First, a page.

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  • Writer's pictureGina Ferrari

All Change

Two weeks ago, we were faced with the announcement of the death of the Queen in the UK. In some respects, it was not totally unexpected, but she was such a constant feature in the background of our lives here it did somehow feel like a shock. There has been two weeks of mourning, followed by the state funeral and we are a nation facing change. For most of us this hasn’t necessarily had a direct impact on our lives, but it has got me thinking about how we cope with change in our lives and art and the way it influences the paths that we take.

Sometimes change is planned, such as moving house, taking a holiday, going away to college etc. In fact, taking a holiday is a prime example of how we use planned changes in our life to shake things up, add interest, revitalise and refresh ourselves. But often life altering changes are unexpected. However, they are not necessarily a bad thing as it is change that shapes us, making us stronger and ultimately even thrive. And this applies to our art as well as the rest of our lives.

Butter wouldn't melt! Me at age 14-15!

All this thinking took me back to my schooldays in an all girls convent school fifty years ago. I was slightly rebellious teenager who used to be sent to the school chaplain on a regular basis, not so much as a punishment but more of a way of keeping me out of trouble and in a futile attempt to get me back on the religious path I had long since abandoned. Plus, if I was spending time with him, I wasn’t skipping school. I didn’t mind as we used to have heady debates about religion and on discovering I liked to draw, he got me a job making illustrations for the covers of the little weekly booklets that accompanied Mass. Bible illustrations mostly – praying hands, candles, crucifixes and other images full of Catholic symbolism. I wasn’t much interested in the subject matter, but I did like getting paid for making art!

All was fine until one day the subject of what I wanted to do when I left school arose and there was no doubt… I wanted to be an artist. To which he replied, that was nonsense as there were no well-known women artists and it wasn’t a job for a woman. Obviously getting paid to illustrate parish magazines didn't count. Of course, I argued with him over many weeks and although I instinctively felt he was wrong, I had no knowledge to back me up of the numerous women who had fought to make art over the centuries… no Google back in those days! Despite my teenage passion, I was no match for this elderly priest and so that was the start of my ambition being crushed. My parents were never enthusiastic about a life in art either and so I never did follow my dream of going to art college and becoming an artist and maybe I never would. I was held back by limiting beliefs about my own ability and what was possible. It took a major change in my life to force a change in direction.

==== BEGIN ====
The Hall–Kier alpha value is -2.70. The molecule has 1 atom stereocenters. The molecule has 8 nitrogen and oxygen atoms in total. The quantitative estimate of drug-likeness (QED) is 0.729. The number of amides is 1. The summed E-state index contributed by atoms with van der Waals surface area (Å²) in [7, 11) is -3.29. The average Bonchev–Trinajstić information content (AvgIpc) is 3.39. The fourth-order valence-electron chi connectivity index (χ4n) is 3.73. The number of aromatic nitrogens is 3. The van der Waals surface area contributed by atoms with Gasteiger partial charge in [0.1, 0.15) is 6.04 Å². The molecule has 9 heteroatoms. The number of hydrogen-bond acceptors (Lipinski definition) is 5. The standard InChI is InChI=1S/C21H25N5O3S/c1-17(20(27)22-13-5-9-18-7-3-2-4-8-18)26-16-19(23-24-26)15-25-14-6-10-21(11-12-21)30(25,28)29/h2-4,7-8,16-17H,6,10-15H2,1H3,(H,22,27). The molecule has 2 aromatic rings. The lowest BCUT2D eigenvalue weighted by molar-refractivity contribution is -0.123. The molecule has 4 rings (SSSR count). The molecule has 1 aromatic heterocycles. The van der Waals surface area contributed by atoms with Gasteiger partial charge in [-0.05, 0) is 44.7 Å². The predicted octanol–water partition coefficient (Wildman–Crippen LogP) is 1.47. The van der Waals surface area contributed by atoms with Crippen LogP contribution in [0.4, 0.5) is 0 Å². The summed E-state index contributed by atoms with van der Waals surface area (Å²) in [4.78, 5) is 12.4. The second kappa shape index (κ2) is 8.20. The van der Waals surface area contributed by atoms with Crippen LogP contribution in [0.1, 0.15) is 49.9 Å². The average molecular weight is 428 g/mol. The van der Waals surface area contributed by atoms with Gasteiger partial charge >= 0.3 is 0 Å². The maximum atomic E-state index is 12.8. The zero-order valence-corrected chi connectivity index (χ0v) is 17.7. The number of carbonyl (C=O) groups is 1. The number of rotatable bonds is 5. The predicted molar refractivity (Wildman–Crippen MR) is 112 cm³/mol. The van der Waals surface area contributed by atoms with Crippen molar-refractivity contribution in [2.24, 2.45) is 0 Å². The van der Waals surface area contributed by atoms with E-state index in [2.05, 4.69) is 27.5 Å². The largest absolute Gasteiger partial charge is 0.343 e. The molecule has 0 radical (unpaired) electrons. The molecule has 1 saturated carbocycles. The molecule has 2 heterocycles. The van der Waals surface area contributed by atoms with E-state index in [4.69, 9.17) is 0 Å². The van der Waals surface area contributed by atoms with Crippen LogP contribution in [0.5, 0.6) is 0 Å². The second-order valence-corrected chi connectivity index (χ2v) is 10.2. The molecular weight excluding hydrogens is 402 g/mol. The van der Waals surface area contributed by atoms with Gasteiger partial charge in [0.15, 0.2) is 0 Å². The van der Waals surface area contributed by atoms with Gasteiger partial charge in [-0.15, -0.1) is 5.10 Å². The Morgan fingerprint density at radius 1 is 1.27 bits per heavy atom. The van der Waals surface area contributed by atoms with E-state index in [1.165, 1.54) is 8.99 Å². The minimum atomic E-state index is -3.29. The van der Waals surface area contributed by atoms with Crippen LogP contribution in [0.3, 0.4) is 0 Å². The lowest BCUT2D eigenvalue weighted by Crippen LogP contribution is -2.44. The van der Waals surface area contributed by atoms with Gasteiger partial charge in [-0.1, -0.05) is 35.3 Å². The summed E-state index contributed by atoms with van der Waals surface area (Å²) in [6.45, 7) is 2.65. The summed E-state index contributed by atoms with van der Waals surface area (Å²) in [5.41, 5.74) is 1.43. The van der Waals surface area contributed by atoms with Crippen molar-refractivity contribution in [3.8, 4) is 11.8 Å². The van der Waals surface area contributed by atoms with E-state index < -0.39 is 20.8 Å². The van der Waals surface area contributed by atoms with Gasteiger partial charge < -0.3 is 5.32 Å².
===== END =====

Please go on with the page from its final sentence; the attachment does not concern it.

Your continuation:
Suddenly at the age of 41 I found myself a single parent of four boys, the youngest of whom had recently been diagnosed as having ASD (Autistic Spectrum Disorder). I was unable to continue with my school teaching career and was at the end of my tether. I couldn’t see any future for myself until a friend suggested we took a course in machine embroidery. Armed with a brand-new Bernina (bought with the still joint bank account!) we made the 50 mile round trip each day to Missenden Abbey while my Mum looked after the boys for a week. Back home each evening I would get the boys to bed before writing up my notes and mounting my samples and then setting off the next morning to do it all again. It was exhausting but I loved it. I had discovered the creative outlet I was looking for and by the end of the week I had a Level 1 certificate in machine embroidery and had embarked on something wonderful. Unable to work during the day, I started teaching machine embroidery at adult evening classes and a new chapter in my life was born.

Roll on another twenty or so years and a global pandemic abruptly ended my career in adult education, but instead I turned learning new skills by teaching online and to painting, fully embracing the artist I had always wanted to become. The past two years have been an exciting roller coaster of discovery and I am enjoying how much there is to find out about my own art and art history.

And so, we can never really predict what lies ahead but if we embrace change as a natural part of life it can bring wonderful and unexpected outcomes. Sometimes that change can be big and have an impact on many of us like the death of a monarch, or a global pandemic or it may just be the small, unexpected changes in our everyday lives. At the time change can feel disruptive, even devastating but without it our lives become stagnant and boring. We need the balance of routine and the familiar, but we also need change to disrupt things occasionally. It brings the interest and excitement not only to our lives but to our art too.

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Diana Studer
Diana Studer
Sep 24, 2022

How bittersweet. All in the same mind - to commission and pay for your work, while saying it can't be done!!


Sep 22, 2022

A great read. It's fascinating how the paths we are meant to take always seem to find us, even when we least expect it.

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